CLEVELAND — A historic trial begins Monday in Cleveland, and it could have wide-ranging impacts on how the rest of the country deals with the opioid crisis.
Cuyahoga and Summit counties are suing drug makers and distributors claiming they are responsible for the spread of the opioid crisis.
More than 400,000 people in America have died of opioid overdose and millions more know someone affected.
Now a jury of Northeast Ohioans will decide if the drug makers and distributors should take responsibility for what is being called the worst drug crisis in U.S. history.
“So, in this case probably because Cleveland was so geographically connected to some of the hardest hit areas in the opioid crisis, they selected the Northern District of Ohio,” Andrew Pollis said.
Pollis is a civil litigation attorney and believes Big Pharma is not solely to blame for the epidemic. He said the greater misstep lies with the federal government.
“This is a crisis that is a result of complete failure of the legislative and executive branches of government,” Pollis said. “Had they been doing their jobs, then there would be no way that even the conduct that the defendants are alleged to have engaged in could have ended up causing this kind of a crisis.”
Brenda Ryan agreed. She said her daughter Sheena died of a heroin overdose after being prescribed opioids following a routine surgical procedure.
“She sought out more doctors and doctor shopped to be able to get more [oxycontin] and eventually turned her opioid addiction to heroin,” Ryan said.
Cindy DeMaio’s daughter was only 17 years old when she overdosed after experimenting with the drugs with friends.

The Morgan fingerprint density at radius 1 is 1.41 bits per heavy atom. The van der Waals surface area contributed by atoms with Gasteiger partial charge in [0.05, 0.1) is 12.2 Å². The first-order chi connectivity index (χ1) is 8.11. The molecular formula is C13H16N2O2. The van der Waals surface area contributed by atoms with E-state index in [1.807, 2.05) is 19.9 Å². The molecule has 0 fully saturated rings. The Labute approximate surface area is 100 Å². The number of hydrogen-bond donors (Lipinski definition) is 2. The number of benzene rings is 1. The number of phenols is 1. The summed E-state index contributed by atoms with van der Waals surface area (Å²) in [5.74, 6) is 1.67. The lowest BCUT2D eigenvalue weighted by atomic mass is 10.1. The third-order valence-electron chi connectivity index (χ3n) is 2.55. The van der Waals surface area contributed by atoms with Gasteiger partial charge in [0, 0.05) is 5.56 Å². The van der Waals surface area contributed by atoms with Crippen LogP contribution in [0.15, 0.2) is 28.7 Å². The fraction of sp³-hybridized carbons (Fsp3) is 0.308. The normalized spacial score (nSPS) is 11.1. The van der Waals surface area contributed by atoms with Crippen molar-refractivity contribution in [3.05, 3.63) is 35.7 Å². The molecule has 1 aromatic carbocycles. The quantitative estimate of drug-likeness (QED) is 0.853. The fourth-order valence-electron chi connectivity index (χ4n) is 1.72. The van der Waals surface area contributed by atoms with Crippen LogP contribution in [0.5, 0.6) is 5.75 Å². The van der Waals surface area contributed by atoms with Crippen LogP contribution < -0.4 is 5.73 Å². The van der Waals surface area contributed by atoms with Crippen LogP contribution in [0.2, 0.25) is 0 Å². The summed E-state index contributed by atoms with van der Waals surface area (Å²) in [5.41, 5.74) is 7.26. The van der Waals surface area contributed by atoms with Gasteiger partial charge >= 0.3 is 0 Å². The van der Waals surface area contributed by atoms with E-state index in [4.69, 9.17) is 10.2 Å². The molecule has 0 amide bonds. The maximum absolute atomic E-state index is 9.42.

“I found her. It was the middle of the night and she was in the middle of an overdose,” DeMaio said. “I tried to give her CPR, we called 911, and she actually came back and looked me in the eyes, and then she just died.”
Purdue Pharma, best known for making Oxycontin, is named in the lawsuit and recently filed for bankruptcy after pleading guilty to misleading doctors and patients about the drug. The company paid $635 million in damages.
Pollis said cases like the one being tried in Cleveland, in which a large number of similar lawsuits are combined to create a multi-district litigation, are designed to set the tone for future trials.
“No amount of money can ever replace a human being and we’re not dealing here with one human being,” Pollis said. “We’re dealing with so many and all of the collateral damage to families.”
The trial begins Monday in U.S. District Judge Dan Aaron Polster’s courtroom at the Carl B. Stokes Federal Courthouse.
If no settlement is reached, each side will have 100 hours to present its case.